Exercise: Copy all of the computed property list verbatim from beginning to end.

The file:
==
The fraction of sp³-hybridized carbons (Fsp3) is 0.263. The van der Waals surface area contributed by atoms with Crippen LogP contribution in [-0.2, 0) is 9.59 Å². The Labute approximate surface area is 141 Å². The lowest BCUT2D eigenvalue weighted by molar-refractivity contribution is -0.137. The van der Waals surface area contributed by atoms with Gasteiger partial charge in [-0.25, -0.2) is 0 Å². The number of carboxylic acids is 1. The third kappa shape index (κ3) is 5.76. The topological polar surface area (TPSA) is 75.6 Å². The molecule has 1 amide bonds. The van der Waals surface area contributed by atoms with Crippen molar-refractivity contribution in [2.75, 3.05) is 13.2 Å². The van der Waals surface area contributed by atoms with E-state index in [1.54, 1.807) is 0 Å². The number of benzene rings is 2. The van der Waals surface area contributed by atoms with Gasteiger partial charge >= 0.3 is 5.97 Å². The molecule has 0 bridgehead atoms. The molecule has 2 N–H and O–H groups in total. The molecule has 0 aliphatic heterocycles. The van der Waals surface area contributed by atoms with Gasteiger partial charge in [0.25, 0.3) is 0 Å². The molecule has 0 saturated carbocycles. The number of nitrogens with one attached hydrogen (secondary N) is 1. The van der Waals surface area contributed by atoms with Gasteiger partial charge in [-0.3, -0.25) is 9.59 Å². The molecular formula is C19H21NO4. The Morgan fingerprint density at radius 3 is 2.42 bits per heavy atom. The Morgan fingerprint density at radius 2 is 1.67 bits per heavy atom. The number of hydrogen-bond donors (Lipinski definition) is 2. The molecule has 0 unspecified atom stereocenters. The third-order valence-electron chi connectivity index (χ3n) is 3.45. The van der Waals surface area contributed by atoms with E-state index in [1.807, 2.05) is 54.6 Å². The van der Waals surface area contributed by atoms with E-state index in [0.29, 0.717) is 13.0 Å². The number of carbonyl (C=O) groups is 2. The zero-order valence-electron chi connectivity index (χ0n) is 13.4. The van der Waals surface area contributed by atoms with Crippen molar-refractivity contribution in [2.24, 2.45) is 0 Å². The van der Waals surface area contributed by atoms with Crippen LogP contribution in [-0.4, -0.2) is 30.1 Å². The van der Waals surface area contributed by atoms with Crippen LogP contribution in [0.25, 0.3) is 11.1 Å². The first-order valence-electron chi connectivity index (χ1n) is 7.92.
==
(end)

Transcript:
The fraction of sp³-hybridized carbons (Fsp3) is 0.263. The van der Waals surface area contributed by atoms with Crippen LogP contribution in [-0.2, 0) is 9.59 Å². The Labute approximate surface area is 141 Å². The lowest BCUT2D eigenvalue weighted by molar-refractivity contribution is -0.137. The van der Waals surface area contributed by atoms with Gasteiger partial charge in [-0.25, -0.2) is 0 Å². The number of carboxylic acids is 1. The third kappa shape index (κ3) is 5.76. The topological polar surface area (TPSA) is 75.6 Å². The molecule has 1 amide bonds. The van der Waals surface area contributed by atoms with Crippen molar-refractivity contribution in [2.75, 3.05) is 13.2 Å². The van der Waals surface area contributed by atoms with E-state index in [1.54, 1.807) is 0 Å². The number of benzene rings is 2. The van der Waals surface area contributed by atoms with Gasteiger partial charge >= 0.3 is 5.97 Å². The molecule has 0 bridgehead atoms. The molecule has 2 N–H and O–H groups in total. The molecule has 0 aliphatic heterocycles. The van der Waals surface area contributed by atoms with Gasteiger partial charge in [0.25, 0.3) is 0 Å². The molecule has 0 saturated carbocycles. The number of nitrogens with one attached hydrogen (secondary N) is 1. The van der Waals surface area contributed by atoms with Gasteiger partial charge in [-0.3, -0.25) is 9.59 Å². The molecular formula is C19H21NO4. The Morgan fingerprint density at radius 3 is 2.42 bits per heavy atom. The Morgan fingerprint density at radius 2 is 1.67 bits per heavy atom. The number of hydrogen-bond donors (Lipinski definition) is 2. The molecule has 0 unspecified atom stereocenters. The third-order valence-electron chi connectivity index (χ3n) is 3.45. The van der Waals surface area contributed by atoms with E-state index in [1.807, 2.05) is 54.6 Å². The van der Waals surface area contributed by atoms with E-state index in [0.29, 0.717) is 13.0 Å². The number of carbonyl (C=O) groups is 2. The zero-order valence-electron chi connectivity index (χ0n) is 13.4. The van der Waals surface area contributed by atoms with Crippen molar-refractivity contribution in [2.24, 2.45) is 0 Å². The van der Waals surface area contributed by atoms with Crippen LogP contribution in [-0.4, -0.2) is 30.1 Å². The van der Waals surface area contributed by atoms with Crippen LogP contribution in [0.25, 0.3) is 11.1 Å². The first-order valence-electron chi connectivity index (χ1n) is 7.92.